In recent weeks, rumours have swirled around how some Saccos have been hit by a run.
And while it might be true that Mwalimu Savings and Credit Cooperatives (Sacco) might have issues, it is not true that Saccos as a vehicle for lending and saving are on trial.
True, like a savings instrument, Saccos might have lost favour among Kenyans as their mobile phones elbowed them out, according to the 2019 Household Survey. However, Saccos have remained profitable.
Analysis of audited results for more than 100 companies — listed and non-listed — by Financial Standard showed that deposit-taking Saccos were doing well, unlike microfinance banks (MFBs), which made losses.
Only two Saccos slid into losses. This was a far cry from ten that saw their profits increase. The profit-makers in the year to December 2018 included Kimisitu, Kenya Police Sacco Society, Mudete Factory Growers, Mwalimu National and Stima.
Other Saccos in the list that returned a profit in 2018 were Boresha Sacco Society, Gusii Mwalimu Sacco, Metropolitan National Sacco and Imarisha Sacco Society. The loss-makers included Afya Sacco and Kenversity Sacco Ltd.
Saccos are struggling with a vote of confidence after the Ekeza Sacco scandal that has seen members lose their hard earned cash — while Mwalimu and Stima Saccos have been latched with doubtful investments with industry players saying the malaise seeps deep in the sector.
But Metropolitan Sacco Chief Executive Francis Ng’ang’a says there is nothing to worry about. He says there are many Saccos facing challenges, including dealing with a membership that comes from outside the traditional pool.
Metropolitan Sacco, for example, was supposed to be a co-operative society for teachers, particularly from Kiambu. It opened its membership to the public, which he reckons brought some positivity in terms of financial strength, but also exposed it to external factors.
Moreover, Saccos have been hit with a tough economic environment including for Metropolitan Sacco, the near collapse of Nakumatt and Uchumi Supermarkets, which employed lots of their members.
“The fact that most of our members are in the teaching fraternity, any slight change in our finances has serious repercussions to our members who are not teachers,” Mr Ngángá noted.
He reckons that it was such wide linkages to the rest of the economy that normally to some extent tend to have a bearing on their performance.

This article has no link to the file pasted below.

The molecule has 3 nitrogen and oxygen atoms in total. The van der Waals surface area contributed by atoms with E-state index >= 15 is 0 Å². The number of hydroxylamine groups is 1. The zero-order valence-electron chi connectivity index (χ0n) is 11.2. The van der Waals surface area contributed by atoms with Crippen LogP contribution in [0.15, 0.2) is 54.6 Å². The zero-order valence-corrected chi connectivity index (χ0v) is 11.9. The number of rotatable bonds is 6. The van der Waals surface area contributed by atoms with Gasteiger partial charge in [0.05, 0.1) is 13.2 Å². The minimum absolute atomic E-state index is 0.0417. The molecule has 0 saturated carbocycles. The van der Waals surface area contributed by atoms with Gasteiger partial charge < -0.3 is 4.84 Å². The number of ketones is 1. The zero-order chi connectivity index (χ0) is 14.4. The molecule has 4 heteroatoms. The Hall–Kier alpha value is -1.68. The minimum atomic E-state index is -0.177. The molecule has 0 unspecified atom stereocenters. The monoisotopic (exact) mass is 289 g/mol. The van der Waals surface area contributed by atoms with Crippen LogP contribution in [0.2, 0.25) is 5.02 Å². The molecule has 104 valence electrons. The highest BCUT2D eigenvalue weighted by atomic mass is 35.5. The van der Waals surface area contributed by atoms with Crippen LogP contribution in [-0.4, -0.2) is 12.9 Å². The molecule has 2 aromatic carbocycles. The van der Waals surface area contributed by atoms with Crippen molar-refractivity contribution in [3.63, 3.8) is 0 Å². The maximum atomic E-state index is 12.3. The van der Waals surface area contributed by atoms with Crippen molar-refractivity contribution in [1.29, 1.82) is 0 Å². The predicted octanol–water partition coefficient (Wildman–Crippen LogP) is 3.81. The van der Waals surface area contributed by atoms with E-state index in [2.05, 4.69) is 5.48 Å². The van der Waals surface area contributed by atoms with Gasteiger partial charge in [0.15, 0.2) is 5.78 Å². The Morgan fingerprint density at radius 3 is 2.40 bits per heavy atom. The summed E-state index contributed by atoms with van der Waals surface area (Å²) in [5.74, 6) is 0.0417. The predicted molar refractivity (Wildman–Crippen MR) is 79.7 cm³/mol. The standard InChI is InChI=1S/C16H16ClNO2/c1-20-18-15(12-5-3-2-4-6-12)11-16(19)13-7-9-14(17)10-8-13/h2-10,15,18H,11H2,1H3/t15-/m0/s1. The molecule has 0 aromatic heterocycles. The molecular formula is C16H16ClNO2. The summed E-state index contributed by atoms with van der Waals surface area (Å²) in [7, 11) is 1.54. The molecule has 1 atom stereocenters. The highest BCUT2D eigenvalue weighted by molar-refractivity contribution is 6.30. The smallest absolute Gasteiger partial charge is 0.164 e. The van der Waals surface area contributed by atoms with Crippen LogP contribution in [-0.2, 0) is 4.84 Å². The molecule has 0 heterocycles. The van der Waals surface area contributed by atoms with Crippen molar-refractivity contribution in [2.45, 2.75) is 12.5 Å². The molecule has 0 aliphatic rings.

“We have cushioned ourselves from these economic upheavals and hired a consultant to help stabilise our financial aspect,” said Ng’ang’a.
He explained that Sasra had given them licence for 2019. The Sacco has paid almost Sh718 million in dividend to 101,057 members mostly from the teaching fraternity in Kiambu that saw long queues in most of its outlets.
The Metropolitan National Sacco’s assets amount to Sh13.9 billion, while its share capital and deposits stood at Sh7.66 billion as of December 2017.
Sacco earnings have been squeezed by new stringent financial reporting standards. Almost all deposit-taking societies have been hit by the new IFRS 9, which became effective January 2018.
IFRS 9 replaced the old International Accounting Standard (IAS) 39 for organisations that deal with financial assets, which rather than looking at expected credit loss instead focuses on incurred credit loss.
Saccos Societies Regulatory Authority (Sasra) Chair Sammy Ruto in the supervisory report published last year, also warned that the sector is facing unprecedented competition from mobile lending applications taking away their business.
“The Sacco sector must brace itself for stiff competition from other financial service providers; particularly, with the growth in popularity of the digital credit services that principally specialises in unsecured micro-credit loans, a forte hitherto associated with Saccos,” Mr Ruto said.
Inadvertently, Saccos also came into competition with banks for deposits after the Banking (Amendment) Act, 2016 set the interest rates payable on deposits held by commercial banks to not less than 70 per cent of the CBK base rate.
Treasury Cabinet Secretary Henry Rotich has dipped his hands into pockets of the small savers with a 10 per cent charge on dividends.
“The government is trying to find revenue one way or another, and because predominantly people trust Saccos more than banks then the government may make substantial amounts from this,” said Kunal Ajmera, Chief Operating Officer, Grant Thornton Kenya.
Already, Stima Sacco, the second largest in the country after Mwalimu Sacco, was forced to reduce interest on deposits from 12 per cent to 10.5 per cent as it sought to be compliant with the new standards.
Stima Sacco new Chief Executive Chris Ngeta Useki said the Sacco provisioned in excess of Sh800 million, noting that they might be beginning to get the hang of the Reporting Standards (IFRS 9). Stima Sacco has over 114,000 members.
Sheria Sacco provisioned close to Sh41.5 billion after the introduction of IFRS 9 with effect from the year 2018. “In line with the regulator’s guideline to comply with IFRS 9, the society made a provision of Sh41.55 million, being one per cent of the performing loans (Sh4.2 billion),” said Sheria Sacco in its statement.
Network Sacco provisioned for a loss of Sh1.6 million in the financial year ending December 2018. The provision of loan loss was at the rate of one per cent of loan balances as of December 31, 2018.
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